14 February 2015

An ode to dimensionality

Christina Glaves, friend, photographer and a healer who had that rare gift of absorbing the pain around her and thereby delivering relief and peace, once told me that people don’t look at the sky enough.  This was said in a small caf√© frequented by out-of-the-mainstream sorts in Ithaca, New York. We were having coffee at ‘Stella’s’ on a cold February evening in the year 2000 and talking about people and things, the world and the universe, eternal verities and diurnal prerogatives.  The conversation meandered from dust-speck to the universe, lingering at random things in the in-between of these magnitudes. The sky-comment came, I remember well, at an intersection called Humility.

She told her sky stories. I related mine.  Just two.  The first was a thought that arrived at World’s End in the December of 1986.  It was the clearest view I’ve ever had from that point in all my many visits to Maha Eliya or Horton Plains.  The entire region south of the central massif right down to the coast was clearly visible.  How vast this island is, I thought.  It was a Poya day.  That night, stretched outside a tent and by a campfire, I looked at the cloudless sky and the full dimensions of my existence and its utter irrelevance in the larger order of things came to me.  I knew the size of my country on the world map.  The view from World’s End indicated the size of the planet.  The Milky Way indicated the diga-palala of our Earth in relation to the limitlessness of the universe.  It was humbling.

It was empowering as well.  I felt unburdened.  I realized the meaning of ‘dispensability’.  I obtained the true dimensions of ‘self’ and ‘location’ in what is called ‘the larger order of things’ and what a lottery our lives our in terms of the impact or otherwise of conscious as well as unconscious acts.  I used the word ‘empowering’ because the shedding of illusion and ego gives working space to honesty and reason.  True, we slip and forget, but once you have a sense of dimension, it keeps nudging you saying ‘I am around, don’t forget’. 

There was a second story I told Christina that night.  It was the night of February 27, 1992.  I was trying to force myself to have a dinner of dhal and bread.  The dhal looked like stuff taken from a toilet.  It had too much salt.  I had in any case lost my appetite.  I was sharing a cell in the Wadduwa Police Station with Rev. Athureliye Rathana Thero.  This was a couple of hours before the OIC of the Police Station, one Karunatillake began beating those being held in custody.  The drunken officer got the cell opened and having assaulted me, grabbed Rev Rathana’s head in his enormous and cruel hand and banged it against the wall. Again and again and again.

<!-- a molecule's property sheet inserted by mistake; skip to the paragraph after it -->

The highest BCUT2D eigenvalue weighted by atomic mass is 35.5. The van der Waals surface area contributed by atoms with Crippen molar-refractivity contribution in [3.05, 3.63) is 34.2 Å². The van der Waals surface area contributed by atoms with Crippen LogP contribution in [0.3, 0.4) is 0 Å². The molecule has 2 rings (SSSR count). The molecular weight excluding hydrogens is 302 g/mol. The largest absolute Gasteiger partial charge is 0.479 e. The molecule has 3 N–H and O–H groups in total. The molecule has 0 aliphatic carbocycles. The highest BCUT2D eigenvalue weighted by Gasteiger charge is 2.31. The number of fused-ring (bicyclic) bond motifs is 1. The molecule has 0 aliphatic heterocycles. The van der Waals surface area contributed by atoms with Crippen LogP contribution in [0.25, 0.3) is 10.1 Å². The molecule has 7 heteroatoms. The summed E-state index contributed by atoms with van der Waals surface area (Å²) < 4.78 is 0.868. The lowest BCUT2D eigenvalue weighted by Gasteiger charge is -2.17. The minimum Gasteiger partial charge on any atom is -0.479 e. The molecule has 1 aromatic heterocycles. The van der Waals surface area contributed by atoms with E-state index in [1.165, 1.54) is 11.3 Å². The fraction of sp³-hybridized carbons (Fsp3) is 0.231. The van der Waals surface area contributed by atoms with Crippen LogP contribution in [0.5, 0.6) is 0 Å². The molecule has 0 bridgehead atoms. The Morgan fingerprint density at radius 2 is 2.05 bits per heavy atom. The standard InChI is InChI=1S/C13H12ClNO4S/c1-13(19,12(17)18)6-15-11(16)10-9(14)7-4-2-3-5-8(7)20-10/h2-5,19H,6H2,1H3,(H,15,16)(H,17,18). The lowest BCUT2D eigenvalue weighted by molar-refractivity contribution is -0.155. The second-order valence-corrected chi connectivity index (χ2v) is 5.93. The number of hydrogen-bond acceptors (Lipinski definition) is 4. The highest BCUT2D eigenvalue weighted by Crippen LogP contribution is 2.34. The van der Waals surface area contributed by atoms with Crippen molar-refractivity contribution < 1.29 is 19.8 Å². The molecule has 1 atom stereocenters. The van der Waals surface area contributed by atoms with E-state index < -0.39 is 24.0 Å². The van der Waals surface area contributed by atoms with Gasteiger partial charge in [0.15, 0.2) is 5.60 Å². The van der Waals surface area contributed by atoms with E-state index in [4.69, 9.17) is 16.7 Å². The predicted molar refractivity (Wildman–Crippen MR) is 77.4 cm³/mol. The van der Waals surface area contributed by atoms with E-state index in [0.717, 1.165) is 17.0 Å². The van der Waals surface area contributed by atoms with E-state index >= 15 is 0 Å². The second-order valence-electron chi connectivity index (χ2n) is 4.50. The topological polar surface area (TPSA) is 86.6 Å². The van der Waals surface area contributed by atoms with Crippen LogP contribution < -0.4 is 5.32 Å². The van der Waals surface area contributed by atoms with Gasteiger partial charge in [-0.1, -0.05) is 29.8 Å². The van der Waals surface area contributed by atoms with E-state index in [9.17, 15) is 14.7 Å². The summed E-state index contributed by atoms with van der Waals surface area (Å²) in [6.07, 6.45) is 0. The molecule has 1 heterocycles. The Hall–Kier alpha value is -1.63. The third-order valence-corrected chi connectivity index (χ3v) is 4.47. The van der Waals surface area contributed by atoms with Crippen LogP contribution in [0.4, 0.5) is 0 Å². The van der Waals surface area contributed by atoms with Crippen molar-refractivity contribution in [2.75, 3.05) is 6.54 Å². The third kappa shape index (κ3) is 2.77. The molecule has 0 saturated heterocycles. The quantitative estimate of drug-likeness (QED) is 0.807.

Right now, remembering, I note that Rev Rathana is frequently vilified by many who neither carry a single scar nor have lifted one finger to rid this country of terrorism, the benefits of this reality they enjoy with absolutely no thanksgiving to those who said it must be done and can be done too. Like Rev. Rathana Thero. Back then, in Ithaca, that February evening, I related to Christina how it occurred to me that we might all be killed that night 8 years before. I realized then that even if each of us lived another 30-40 years or even more, our lifetimes would be nothing compared to the long span of history; that the past did not anticipate us and the long future would not remember anyway.  It gave strength and humility. Slipped, yes, and many times too thereafter, but dimensionality asserts itself again and again to check, to balance and re-confer humility and empowerment.

Last evening I was reminded of the needlessness of many things by a quote that my favourite quotation-sender, Errol Alphonso sent my way.  Carl Sagan, astronomer and writer put it all in ways that I would never have conceptualized:

‘The Earth is a very small stage in a vast cosmic arena. Think of the rivers of blood spilled by all those generals and emperors so that, in glory and triumph, they could become the momentary masters of a fraction of a dot. Think of the endless cruelties visited by the inhabitants of one corner of this pixel on the scarcely distinguishable inhabitants of some other corner, how frequent their misunderstandings, how eager they are to kill one another, how fervent their hatreds.’

February is a short month and for me, one that is memory-laden, some sad and some not. Like all other months, yes.   This morning I am conscious of dimensions, of being grain of sand and therefore, paradoxically, empowered to embrace a universe.  Tenderly, hopefully.  The sky can be the limit, yes, but perhaps only if we recognize sand-grain.




Malinda Seneviratne is the Editor-in-Chief of 'The Nation' and can be reached at msenevira@gmail.com.  The above article was first published in the 'Daily News,' on Feburary 17, 2011.  
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